Anyway, examples aside, the bigger deal is that nobody's stepping up with high-quality, repeatable results that are outside the norm.  Demonstrate a phenomenon in audio that peoples' measurements haven't predicted, and we'd really be talking.

 

If there are benefits to something in audio that people are consciously aware of, it's definitely not in the realm of unmeasurable things.  Looking at signals aside, we could ask and assess peoples' preferences in a decent experiment.  Even if there are some benefits, physiological changes, whatever that people aren't even consciously aware of, there could be methods to still assess that.  Possibly not.  Anyway, we're not going to know certain things with 100% certainty, but if we're reaching deep into the subconscious, personally that's a bit more than I care about investigating, but others are free to go there if they want.  Most audiophiles don't seem to be claiming these kinds of effects though.  They're talking about certain things they're perceiving.

 

Without some data, decent results of any kind it's just people throwing out some more anecdotes or theories.  Are we supposed to take all of these seriously and consider every one?


Edited by mikeaj - 5/4/13 at 8:18pm
post #51 of 64
Quote:
Originally Posted by mikeaj View Post

 

Anyway, examples aside, the bigger deal is that nobody's stepping up with high-quality, repeatable results that are outside the norm.  Demonstrate a phenomenon in audio that peoples' measurements haven't predicted, and we'd really be talking.

 

 

Hand-waving is much easier and less costly.

 

se

post #52 of 64
Quote:
Originally Posted by mikeaj View Post

 

 

 

Anyway, examples aside, the bigger deal is that nobody's stepping up with high-quality, repeatable results that are outside the norm.  Demonstrate a phenomenon in audio that peoples' measurements haven't predicted, and we'd really be talking.

 

Um, the Phonograph.

 

I can be flippant toobiggrin.gif

post #53 of 64
Thread Starter 
Quote:
Originally Posted by anetode View Post

 

If you presume that consciousness is beyond scientific research and explanation then your argument is a non-starter. Consider for a moment that the presumption of qualia could actually be a counterproductive way to interpret and compare cognitive states, as the concept of qualia is elusive at best and irreducible by definition at worst. We can plainly observe that any conscious experience is a specific pattern of electrical activity in specific portions of the brain through neuroimaging. Then we can compare these patterns among different populations and we can also correlate the patterns of perceptual stimuli and/or direct forced stimulation of electrical activity in brain with subjective feedback of neuroimaging subjects or through their performance in accomplishing cognitive tasks. It is therefore possible to setup an experiment focused specifically on investigating the patterns of neural activity involved in discerning sound quality and thereby be able to identify specific cognitive processes. For instance, I would not be surprised to find the pleasure center of an audiophile's brain light up at the very suggestion of expensive finely crafted audio whatevers.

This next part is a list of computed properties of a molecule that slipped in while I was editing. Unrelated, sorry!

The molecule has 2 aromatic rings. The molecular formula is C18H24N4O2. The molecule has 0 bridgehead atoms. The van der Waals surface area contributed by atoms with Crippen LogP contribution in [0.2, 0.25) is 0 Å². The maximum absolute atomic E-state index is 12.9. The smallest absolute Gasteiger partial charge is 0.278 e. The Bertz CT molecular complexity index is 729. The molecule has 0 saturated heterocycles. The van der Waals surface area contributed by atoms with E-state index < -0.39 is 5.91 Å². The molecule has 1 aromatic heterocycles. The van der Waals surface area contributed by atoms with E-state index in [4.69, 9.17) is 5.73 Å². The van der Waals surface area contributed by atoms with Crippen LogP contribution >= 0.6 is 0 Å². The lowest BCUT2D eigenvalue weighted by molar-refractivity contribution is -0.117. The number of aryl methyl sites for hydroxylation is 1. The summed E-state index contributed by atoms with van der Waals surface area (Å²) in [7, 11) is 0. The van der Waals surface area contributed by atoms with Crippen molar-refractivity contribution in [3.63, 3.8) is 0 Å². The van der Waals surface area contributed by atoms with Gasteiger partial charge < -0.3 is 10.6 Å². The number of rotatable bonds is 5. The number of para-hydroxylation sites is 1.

Oh I believe in science above anything else. Do you expect your method to be able to measure vast variances in people's "conscious" preference for different kinds of sounds or differnt kinds of music? A heavy metal ballad, for example, doesn't tingle a single nerve in my body, while any string quartet of Bartok makes my whole body shiver. Can we see it as an indicator of our different ability to preceive different kinds of sounds or more exact, different compositions of sounds.  I would expect that your method would give us different neuroimages depending on our preference. Mind you, my initial question isn't about perceived "sound quality". I am interested in perceiving and reacting to sounds and compositions of sounds. What we are listening to is at least as important as the equipment we are using. 

post #54 of 64
Quote:
Originally Posted by muxamed View Post

Oh I believe in science above anything else. Do you expect your method to be able to measure vast variances in people's "conscious" preference for different kinds of sounds or differnt kinds of music? A heavy metal ballad, for example, doesn't tingle a single nerve in my body, while any string quartet of Bartok makes my whole body shiver. Can we see it as an indicator of our different ability to preceive different kinds of sounds or more exact, different compositions of sounds.  I would expect that your method would give us different neuroimages depending on our preference. Mind you, my initial question isn't about perceived "sound quality". I am interested in perceiving and reacting to sounds and compositions of sounds. What we are listening to is at least as important as the equipment we are using.